They might say: “We always use salary surveys to determine what we pay.” Now, if you’ve done your homework and know that your ask isn’t out of line, ask to review the surveys and compare them with your own research:

I’d like to see those surveys. Could you pass them along? As mentioned, I did do my homework and looked at the salary data that’s out there, so I’m surprised at your findings, but I’d love to compare notes.

You may find that your boss backs away from this point because those surveys aren’t up to date or possibly don’t even exist. (If not, you’ll have to begin to question whether it’s an opportunity that you still want, because this survey business is not a good sign.)

Or perhaps instead your boss says something about how the budget was established: “We went through a company-wide planning session and determined our budgets based on the plan.” This may very well be true, but it’s corporate talk designed to close off any possibility of your boss running your request up the ladder to see if more money can’t be found for you, official budgets not withstanding. So stick to your guns:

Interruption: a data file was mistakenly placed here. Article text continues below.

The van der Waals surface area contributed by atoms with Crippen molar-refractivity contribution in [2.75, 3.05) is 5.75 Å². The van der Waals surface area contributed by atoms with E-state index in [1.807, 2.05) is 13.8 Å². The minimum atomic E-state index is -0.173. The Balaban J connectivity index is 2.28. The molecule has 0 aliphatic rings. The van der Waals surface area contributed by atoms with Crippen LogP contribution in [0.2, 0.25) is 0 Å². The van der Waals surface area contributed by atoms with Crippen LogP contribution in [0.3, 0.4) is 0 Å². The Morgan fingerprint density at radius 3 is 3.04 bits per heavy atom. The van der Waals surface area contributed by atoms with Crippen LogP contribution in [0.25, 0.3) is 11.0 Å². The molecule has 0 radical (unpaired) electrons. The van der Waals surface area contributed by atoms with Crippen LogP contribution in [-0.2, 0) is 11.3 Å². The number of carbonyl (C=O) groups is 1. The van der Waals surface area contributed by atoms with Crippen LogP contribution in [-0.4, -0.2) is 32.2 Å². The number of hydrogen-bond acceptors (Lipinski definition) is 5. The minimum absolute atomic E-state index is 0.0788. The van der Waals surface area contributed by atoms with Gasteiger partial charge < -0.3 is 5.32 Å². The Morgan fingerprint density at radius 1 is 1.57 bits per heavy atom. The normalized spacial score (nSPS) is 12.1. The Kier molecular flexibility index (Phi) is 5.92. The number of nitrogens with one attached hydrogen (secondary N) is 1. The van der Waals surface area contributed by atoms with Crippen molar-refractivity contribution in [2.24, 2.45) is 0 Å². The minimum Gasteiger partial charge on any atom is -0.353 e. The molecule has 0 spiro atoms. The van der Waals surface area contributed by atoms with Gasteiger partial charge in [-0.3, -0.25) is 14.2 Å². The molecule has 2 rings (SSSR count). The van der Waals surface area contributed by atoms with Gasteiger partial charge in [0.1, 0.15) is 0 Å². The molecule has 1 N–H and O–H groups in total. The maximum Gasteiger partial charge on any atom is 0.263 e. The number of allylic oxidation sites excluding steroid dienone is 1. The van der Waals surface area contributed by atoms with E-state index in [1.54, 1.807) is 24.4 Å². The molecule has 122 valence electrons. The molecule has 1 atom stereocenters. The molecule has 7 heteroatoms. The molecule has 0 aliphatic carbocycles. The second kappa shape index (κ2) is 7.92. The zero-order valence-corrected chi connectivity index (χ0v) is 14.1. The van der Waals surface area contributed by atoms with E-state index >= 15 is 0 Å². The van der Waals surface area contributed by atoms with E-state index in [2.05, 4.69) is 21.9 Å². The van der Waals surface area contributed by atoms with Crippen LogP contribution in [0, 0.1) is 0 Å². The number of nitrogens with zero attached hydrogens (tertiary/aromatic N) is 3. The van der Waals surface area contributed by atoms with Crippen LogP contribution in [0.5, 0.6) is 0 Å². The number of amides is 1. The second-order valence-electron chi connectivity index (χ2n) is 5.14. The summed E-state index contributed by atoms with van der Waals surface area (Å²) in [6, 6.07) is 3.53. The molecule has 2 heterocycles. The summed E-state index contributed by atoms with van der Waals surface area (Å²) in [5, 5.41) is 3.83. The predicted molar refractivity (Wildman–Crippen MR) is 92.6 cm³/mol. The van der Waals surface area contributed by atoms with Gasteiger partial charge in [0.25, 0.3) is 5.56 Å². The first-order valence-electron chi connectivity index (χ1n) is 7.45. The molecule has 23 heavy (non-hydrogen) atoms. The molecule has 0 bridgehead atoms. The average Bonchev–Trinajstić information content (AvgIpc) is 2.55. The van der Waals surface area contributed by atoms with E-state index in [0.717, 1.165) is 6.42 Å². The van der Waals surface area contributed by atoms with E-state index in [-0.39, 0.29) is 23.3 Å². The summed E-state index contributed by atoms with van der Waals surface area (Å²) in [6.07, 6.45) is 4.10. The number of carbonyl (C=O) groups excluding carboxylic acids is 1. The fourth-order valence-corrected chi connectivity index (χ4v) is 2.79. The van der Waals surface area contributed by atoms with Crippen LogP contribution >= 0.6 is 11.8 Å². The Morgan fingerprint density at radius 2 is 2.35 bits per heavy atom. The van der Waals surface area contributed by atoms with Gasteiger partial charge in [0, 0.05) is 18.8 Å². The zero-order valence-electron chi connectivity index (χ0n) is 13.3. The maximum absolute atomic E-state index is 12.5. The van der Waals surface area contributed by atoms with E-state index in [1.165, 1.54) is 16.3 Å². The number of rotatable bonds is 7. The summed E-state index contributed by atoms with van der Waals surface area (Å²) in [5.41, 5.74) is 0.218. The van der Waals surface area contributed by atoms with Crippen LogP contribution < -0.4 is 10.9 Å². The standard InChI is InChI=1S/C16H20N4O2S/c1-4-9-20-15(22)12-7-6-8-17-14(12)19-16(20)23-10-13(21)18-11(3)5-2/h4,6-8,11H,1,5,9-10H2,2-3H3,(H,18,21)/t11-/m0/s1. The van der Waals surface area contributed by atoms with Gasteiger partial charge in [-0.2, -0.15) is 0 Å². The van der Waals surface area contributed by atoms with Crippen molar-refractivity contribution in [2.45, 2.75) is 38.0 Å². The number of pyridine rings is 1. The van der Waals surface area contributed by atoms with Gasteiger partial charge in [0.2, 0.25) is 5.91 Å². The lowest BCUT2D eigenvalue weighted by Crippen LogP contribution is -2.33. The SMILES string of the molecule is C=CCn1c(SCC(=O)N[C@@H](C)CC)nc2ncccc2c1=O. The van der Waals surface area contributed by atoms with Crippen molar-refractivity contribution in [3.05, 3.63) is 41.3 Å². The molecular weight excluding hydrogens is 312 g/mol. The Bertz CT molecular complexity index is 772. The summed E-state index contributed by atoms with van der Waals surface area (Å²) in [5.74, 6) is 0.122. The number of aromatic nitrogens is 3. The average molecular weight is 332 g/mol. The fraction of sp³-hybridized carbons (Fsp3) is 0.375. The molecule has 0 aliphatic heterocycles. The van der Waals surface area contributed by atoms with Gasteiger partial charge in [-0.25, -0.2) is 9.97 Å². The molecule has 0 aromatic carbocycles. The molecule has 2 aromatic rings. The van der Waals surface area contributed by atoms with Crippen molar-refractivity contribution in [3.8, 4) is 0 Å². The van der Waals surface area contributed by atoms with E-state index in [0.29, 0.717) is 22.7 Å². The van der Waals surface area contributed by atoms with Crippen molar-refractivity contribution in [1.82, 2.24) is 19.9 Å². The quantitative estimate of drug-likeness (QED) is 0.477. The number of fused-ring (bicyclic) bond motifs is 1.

I understand. Thanks for clarifying that. But to be successful for you, I need to feel respected for my accomplishments and responsibilities in this role. That means, given my experience, that I need to be paid at the top of the range, which is what I’m asking for.

Then hold your tongue and wait for your boss’s reply.

The Power Of “No”

You’ve effectively just said “no.” This forces your boss realize to that you’re willing to go to bat for yourself, just as you have gone the extra mile for them. This is a valuable asset to an employer. And if they recognize it as such, they will likely soften their resistance, and you will do well there. If not, you may need to consider other options.

Yes, it’s hard to ask for a raise. And it can be especially scary to ask for a significant increase when you know there’s a good chance of being told “no.” But if you don’t ask, you won’t get anything. And always remember that your leverage comes from your expertise and what your employer believes you can do for them.


Hearing “no”–and knowing how to say “no” yourself–don’t need to stop you in your tracks. In conversations like these, those are just temporary roadblocks on your way toward demonstrating–and earning–every penny of what you’re worth.


About the author

Ted Leonhardt is a designer and illustrator, and former global creative director of FITCH Worldwide. He is the publisher of NAIL, a magazine for creative professionals